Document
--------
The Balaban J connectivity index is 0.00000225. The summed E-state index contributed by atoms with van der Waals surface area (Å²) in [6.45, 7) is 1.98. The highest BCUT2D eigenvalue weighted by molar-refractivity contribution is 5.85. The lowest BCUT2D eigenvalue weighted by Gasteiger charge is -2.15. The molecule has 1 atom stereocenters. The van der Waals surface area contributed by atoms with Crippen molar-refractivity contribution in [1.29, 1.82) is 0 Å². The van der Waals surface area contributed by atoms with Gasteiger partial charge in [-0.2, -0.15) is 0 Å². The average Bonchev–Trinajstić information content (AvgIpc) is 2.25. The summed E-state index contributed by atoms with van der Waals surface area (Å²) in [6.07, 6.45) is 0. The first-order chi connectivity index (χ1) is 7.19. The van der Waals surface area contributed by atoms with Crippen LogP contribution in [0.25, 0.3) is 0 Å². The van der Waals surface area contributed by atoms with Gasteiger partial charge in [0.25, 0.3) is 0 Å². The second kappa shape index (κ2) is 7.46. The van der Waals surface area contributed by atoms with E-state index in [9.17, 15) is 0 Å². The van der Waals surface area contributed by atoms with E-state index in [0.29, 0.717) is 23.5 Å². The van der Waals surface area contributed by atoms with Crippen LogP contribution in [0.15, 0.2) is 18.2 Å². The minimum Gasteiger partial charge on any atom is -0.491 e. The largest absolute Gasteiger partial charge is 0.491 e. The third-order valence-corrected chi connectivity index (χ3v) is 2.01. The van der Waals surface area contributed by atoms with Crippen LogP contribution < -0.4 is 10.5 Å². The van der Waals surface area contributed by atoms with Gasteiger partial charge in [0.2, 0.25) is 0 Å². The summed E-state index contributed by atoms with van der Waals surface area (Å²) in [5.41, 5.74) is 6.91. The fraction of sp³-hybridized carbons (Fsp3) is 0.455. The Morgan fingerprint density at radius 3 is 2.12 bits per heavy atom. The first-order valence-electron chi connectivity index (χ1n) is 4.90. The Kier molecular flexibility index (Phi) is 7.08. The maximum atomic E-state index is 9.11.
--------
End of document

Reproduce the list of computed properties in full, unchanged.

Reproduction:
The Balaban J connectivity index is 0.00000225. The summed E-state index contributed by atoms with van der Waals surface area (Å²) in [6.45, 7) is 1.98. The highest BCUT2D eigenvalue weighted by molar-refractivity contribution is 5.85. The lowest BCUT2D eigenvalue weighted by Gasteiger charge is -2.15. The molecule has 1 atom stereocenters. The van der Waals surface area contributed by atoms with Crippen molar-refractivity contribution in [1.29, 1.82) is 0 Å². The van der Waals surface area contributed by atoms with Gasteiger partial charge in [-0.2, -0.15) is 0 Å². The average Bonchev–Trinajstić information content (AvgIpc) is 2.25. The summed E-state index contributed by atoms with van der Waals surface area (Å²) in [6.07, 6.45) is 0. The first-order chi connectivity index (χ1) is 7.19. The van der Waals surface area contributed by atoms with Crippen LogP contribution in [0.25, 0.3) is 0 Å². The van der Waals surface area contributed by atoms with Gasteiger partial charge in [0.25, 0.3) is 0 Å². The second kappa shape index (κ2) is 7.46. The van der Waals surface area contributed by atoms with E-state index in [9.17, 15) is 0 Å². The van der Waals surface area contributed by atoms with E-state index in [0.29, 0.717) is 23.5 Å². The van der Waals surface area contributed by atoms with Crippen LogP contribution in [0.15, 0.2) is 18.2 Å². The minimum Gasteiger partial charge on any atom is -0.491 e. The largest absolute Gasteiger partial charge is 0.491 e. The third-order valence-corrected chi connectivity index (χ3v) is 2.01. The van der Waals surface area contributed by atoms with Crippen LogP contribution < -0.4 is 10.5 Å². The van der Waals surface area contributed by atoms with Gasteiger partial charge in [0.2, 0.25) is 0 Å². The summed E-state index contributed by atoms with van der Waals surface area (Å²) in [5.41, 5.74) is 6.91. The fraction of sp³-hybridized carbons (Fsp3) is 0.455. The Morgan fingerprint density at radius 3 is 2.12 bits per heavy atom. The first-order valence-electron chi connectivity index (χ1n) is 4.90. The Kier molecular flexibility index (Phi) is 7.08. The maximum atomic E-state index is 9.11.